- Created on Wednesday, 08 October 2008 15:40
- Last Updated on Friday, 14 December 2012 20:15
- Written by Patrick Steele
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Gary Elmer's 2M Intervolameter
This past February, a surprising and enlightening email arrived on the Topica listserv; seems a camera guy out of Ontario by the name of Gary Elmer adapted a Tobin Cinema Systems intervolameter to his 2M. I contacted Gary after reading his posts and requested photos of his rig. He kindly obliged, and I now post them here along with two of his messages from the [Konvas] group. If you have any specific questions, please contact Gary directly via his email, garyelmer at sympatico.ca, or his website. Also the thread regarding his intervolameter is quite long; I direct interested parties to the [Konvas] listserv to read the entire exchange.
If you require more info on the intervolameter, a link to Tobin Cinema Systems is present on the Services and Accessories page.
Hi everybody. Just new to the list and thought I'd share how I converted my Tobin TTL Intervalometer (time Lapse motor for a Bolex) to work with my 2M. The Tobin motor is a great little unit and I believe under $500US. (saw a couple lately on ebay... sold for about $350). It will do from 1 frame every second right down to one frame every 60 minutes. Short or long duration shutter. mmmm. 5 second per frame car shots. It's very good.... and the Konvas (at least mine is) rock solid in the registration.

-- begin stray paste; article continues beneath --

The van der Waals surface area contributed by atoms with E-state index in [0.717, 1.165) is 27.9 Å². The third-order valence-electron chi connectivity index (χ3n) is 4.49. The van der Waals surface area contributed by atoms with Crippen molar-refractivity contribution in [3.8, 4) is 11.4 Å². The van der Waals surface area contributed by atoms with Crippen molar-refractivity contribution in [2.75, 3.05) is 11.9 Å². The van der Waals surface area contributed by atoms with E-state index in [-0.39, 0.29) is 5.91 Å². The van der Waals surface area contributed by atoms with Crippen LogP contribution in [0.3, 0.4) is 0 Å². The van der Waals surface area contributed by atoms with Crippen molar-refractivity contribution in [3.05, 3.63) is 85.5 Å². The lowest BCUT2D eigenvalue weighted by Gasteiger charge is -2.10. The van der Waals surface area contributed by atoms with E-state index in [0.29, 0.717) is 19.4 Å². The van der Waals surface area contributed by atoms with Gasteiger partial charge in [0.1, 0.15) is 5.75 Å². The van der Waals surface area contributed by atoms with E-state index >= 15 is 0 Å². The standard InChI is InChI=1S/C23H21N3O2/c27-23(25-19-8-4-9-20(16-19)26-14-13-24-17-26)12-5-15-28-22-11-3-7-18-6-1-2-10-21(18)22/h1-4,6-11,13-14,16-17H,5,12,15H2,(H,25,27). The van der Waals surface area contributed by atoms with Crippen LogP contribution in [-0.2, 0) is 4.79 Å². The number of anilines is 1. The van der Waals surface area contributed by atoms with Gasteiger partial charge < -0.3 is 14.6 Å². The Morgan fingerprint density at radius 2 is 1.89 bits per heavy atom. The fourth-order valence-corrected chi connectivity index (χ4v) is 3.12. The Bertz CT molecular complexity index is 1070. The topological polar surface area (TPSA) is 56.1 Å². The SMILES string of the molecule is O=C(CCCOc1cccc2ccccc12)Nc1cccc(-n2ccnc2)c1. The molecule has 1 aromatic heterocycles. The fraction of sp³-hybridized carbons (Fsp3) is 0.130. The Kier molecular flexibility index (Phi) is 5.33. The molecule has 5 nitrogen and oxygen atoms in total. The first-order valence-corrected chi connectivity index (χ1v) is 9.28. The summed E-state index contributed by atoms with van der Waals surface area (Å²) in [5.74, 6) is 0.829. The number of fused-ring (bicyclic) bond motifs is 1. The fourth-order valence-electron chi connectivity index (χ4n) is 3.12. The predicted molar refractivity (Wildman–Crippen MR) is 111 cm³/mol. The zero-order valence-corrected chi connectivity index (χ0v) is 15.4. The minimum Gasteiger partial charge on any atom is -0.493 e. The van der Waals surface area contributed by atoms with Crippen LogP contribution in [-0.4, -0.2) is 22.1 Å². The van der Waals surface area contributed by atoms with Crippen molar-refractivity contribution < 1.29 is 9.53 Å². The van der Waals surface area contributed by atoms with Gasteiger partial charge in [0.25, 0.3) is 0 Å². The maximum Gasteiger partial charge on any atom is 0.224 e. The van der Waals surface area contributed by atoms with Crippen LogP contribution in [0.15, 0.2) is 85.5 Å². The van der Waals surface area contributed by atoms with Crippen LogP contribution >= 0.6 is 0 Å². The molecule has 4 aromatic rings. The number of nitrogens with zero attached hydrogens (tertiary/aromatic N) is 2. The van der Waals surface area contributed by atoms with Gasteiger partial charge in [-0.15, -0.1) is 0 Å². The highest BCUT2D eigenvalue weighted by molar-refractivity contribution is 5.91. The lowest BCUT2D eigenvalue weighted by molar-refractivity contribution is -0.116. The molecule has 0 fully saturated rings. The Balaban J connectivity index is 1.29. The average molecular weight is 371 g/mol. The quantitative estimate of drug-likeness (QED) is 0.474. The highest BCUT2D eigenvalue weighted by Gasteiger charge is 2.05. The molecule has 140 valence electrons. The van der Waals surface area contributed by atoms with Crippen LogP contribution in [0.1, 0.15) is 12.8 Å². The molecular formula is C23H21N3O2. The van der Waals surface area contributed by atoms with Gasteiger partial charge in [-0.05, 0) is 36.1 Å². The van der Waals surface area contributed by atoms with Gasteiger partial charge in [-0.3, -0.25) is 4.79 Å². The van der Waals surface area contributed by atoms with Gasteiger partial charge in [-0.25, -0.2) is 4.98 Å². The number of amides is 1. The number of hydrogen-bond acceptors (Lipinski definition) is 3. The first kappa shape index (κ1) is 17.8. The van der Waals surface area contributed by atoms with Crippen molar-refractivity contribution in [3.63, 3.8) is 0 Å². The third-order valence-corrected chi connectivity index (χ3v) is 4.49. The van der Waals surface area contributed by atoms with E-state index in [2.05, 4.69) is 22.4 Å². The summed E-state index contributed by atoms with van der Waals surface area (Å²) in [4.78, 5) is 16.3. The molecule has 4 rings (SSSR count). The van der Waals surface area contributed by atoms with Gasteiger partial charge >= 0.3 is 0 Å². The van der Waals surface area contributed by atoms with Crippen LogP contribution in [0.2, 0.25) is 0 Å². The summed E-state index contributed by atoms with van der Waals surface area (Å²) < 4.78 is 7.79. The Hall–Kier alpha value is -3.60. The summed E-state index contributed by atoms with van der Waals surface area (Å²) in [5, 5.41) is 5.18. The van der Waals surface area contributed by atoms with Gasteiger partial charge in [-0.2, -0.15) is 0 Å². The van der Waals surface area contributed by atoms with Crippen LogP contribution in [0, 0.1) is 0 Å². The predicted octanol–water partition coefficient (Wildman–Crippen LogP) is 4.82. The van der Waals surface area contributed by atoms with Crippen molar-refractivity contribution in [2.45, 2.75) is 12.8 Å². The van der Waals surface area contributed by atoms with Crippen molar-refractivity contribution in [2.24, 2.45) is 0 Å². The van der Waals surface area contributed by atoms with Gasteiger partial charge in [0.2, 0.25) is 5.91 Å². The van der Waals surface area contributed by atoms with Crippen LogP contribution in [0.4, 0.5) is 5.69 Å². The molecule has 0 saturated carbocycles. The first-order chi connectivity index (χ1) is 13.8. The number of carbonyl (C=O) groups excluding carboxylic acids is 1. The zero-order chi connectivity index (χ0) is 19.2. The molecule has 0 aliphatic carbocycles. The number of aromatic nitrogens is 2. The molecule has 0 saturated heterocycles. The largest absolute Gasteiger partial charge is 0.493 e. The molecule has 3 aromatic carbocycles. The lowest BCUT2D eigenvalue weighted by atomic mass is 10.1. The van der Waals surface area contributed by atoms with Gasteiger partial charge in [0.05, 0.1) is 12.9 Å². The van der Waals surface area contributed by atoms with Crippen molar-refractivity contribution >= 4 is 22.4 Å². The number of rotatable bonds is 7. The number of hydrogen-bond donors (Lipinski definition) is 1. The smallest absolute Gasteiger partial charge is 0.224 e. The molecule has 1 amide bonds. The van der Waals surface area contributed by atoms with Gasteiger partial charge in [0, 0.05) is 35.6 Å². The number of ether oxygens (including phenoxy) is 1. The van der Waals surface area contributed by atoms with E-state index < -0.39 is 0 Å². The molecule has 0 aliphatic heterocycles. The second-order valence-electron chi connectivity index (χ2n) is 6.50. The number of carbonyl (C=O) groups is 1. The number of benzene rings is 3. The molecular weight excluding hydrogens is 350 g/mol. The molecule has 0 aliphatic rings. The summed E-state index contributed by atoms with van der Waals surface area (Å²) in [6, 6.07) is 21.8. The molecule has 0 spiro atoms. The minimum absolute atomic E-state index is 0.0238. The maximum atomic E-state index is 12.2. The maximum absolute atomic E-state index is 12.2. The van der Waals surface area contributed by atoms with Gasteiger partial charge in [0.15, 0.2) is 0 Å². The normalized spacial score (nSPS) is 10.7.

Here's what I did:
Took off my motor ;
Made an aluminum bracket that starts under the camera and comes up the right hand side of the Konvas in a 90 degree angle. Cut a hole for the motor mount to slide through. The bracket is supported by the screw underneath and resting snugly around the motor mount. I drilled and tapped some holes into the bracket to match the configuration of a Bolex. (had to turn the intervalometer 90 degrees clockwise because of space issues)
With a small piece of brass and a Dremel I carved out a Konvas-Bolex "Key". It's about the size of a thumbnail at the thick Konvas end and the size of a thin pencil at the other. This lets the Tobin believe it is driving a Bolex and the Konvas believe it is being powered by a mighty motor from Mother Russia. It's actually not as difficult as it sounds. the Tobin has a great spring suspension on it's drive shaft so the actual key fabrication doesn't have to be a major work of art. Personally I liked the kind of hacked homemade nature of non-engineers anyway. It works.
For battery power, there is a space under the Intervalometer that I have mounted a 12volt NP1 style battery so the entire unit is self contained. The Tobin uses a standard 12volt 4 pin XLR connector.... so any 12volt juice is good. It takes NO POWER and can chug away for hours and hours. This motor only works because the Konvas and some Bolexes have a 1:1 drive shaft on the side of the camera. Each one rotation of the shaft exposes one frame... same in both cameras.